Plus ça Change

We’re moving to a new house at the end of the month. After fifteen years in one place, that’s necessitated some de-cluttering in preparation to pack and move.

One thing that’s not coming with us is my 60-inch Hitachi plasma TV.

It’s 13 years old, and still works fine. But that’s the thing about elderly electronics and major appliances: They work fine, right up until they don’t. There’s zero guarantee that it wouldn’t simply croak not long after being moved and re-installed in the new place. So we’re leaving it behind for the new homeowner, for as long as it lasts.

While de-cluttering, one thing that became apparent when looking at listings on Kijiji and Facebook Marketplace is that there are two things that are almost impossible to get someone to take off your hands, even for dirt cheap or even free: old sofas and old televisions.

Which brings me to the point I’m sanguine about, which is that televisions are a poor of store value, which should come as a surprise to none of you at this point.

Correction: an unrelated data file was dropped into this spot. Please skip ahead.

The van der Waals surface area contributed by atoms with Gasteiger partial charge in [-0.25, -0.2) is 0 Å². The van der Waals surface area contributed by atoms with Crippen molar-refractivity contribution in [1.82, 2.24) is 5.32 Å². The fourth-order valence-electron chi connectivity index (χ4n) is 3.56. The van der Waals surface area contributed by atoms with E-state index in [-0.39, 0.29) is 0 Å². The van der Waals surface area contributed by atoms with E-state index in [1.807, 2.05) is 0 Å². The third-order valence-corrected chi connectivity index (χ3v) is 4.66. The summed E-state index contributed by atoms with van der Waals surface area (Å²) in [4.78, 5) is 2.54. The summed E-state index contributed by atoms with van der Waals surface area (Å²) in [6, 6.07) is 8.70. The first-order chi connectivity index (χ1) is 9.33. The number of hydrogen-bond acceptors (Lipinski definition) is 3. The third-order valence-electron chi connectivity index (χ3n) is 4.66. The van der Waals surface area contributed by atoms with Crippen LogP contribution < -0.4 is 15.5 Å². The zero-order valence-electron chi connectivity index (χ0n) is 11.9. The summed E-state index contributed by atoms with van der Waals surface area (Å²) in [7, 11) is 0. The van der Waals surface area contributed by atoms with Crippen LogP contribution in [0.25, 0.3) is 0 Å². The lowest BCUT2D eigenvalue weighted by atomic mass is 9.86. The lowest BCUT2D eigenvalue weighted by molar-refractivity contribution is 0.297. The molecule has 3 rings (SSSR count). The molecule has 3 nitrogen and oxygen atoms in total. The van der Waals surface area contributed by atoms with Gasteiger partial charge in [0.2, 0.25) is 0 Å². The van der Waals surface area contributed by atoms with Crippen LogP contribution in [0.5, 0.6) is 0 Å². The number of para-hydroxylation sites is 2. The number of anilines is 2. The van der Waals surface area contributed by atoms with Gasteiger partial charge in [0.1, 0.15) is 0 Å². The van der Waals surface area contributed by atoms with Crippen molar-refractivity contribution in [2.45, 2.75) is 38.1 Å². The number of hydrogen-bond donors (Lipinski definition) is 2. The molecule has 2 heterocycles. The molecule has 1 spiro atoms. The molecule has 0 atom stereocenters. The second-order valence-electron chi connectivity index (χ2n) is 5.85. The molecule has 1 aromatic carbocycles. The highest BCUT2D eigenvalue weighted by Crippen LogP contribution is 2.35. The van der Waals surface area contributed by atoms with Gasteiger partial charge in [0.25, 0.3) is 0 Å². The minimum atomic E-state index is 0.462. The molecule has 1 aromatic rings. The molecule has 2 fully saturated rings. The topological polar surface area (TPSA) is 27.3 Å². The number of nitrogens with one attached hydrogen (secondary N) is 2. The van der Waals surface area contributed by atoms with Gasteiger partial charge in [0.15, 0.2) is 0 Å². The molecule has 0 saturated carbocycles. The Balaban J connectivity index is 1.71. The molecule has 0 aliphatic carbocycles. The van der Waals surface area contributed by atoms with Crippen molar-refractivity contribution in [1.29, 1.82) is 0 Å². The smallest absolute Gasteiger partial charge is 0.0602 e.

When it was new, my Hitachi retailed for $10,000. I didn’t pay that, obviously, but at staff accommodation it was still a lot of money.

Today, flat panel televisions sell for much, much less.

Consequently, it’s hard for me to work up much enthusiasm to pay top dollar for a TV that boasts bleeding-edge technology today.

This time around, shopping for a new TV I was very pragmatic. I elected for the lowest price 75-inch Samsung that has Smart features (primarily for IP control compatibility for the remote control app I use).

Cost? $1,499 at retail. And free delivery.

Shopping around, I noted that it’s still possible to spend twice that for a 75-inch display, and the ones that are 85-inches or are larger are pricier still. But it was difficult to justify spending any more, when so little nets me a 20% bigger screen than I already had.

I’m sure that it’s a nice TV. It will look great on the wall. But am I excited about it?

Not really.

I don’t know if it says more about the industry in general or me in particular that buying a big new TV isn’t really a cause for celebration. It’s just one more thing on the check list for the new house.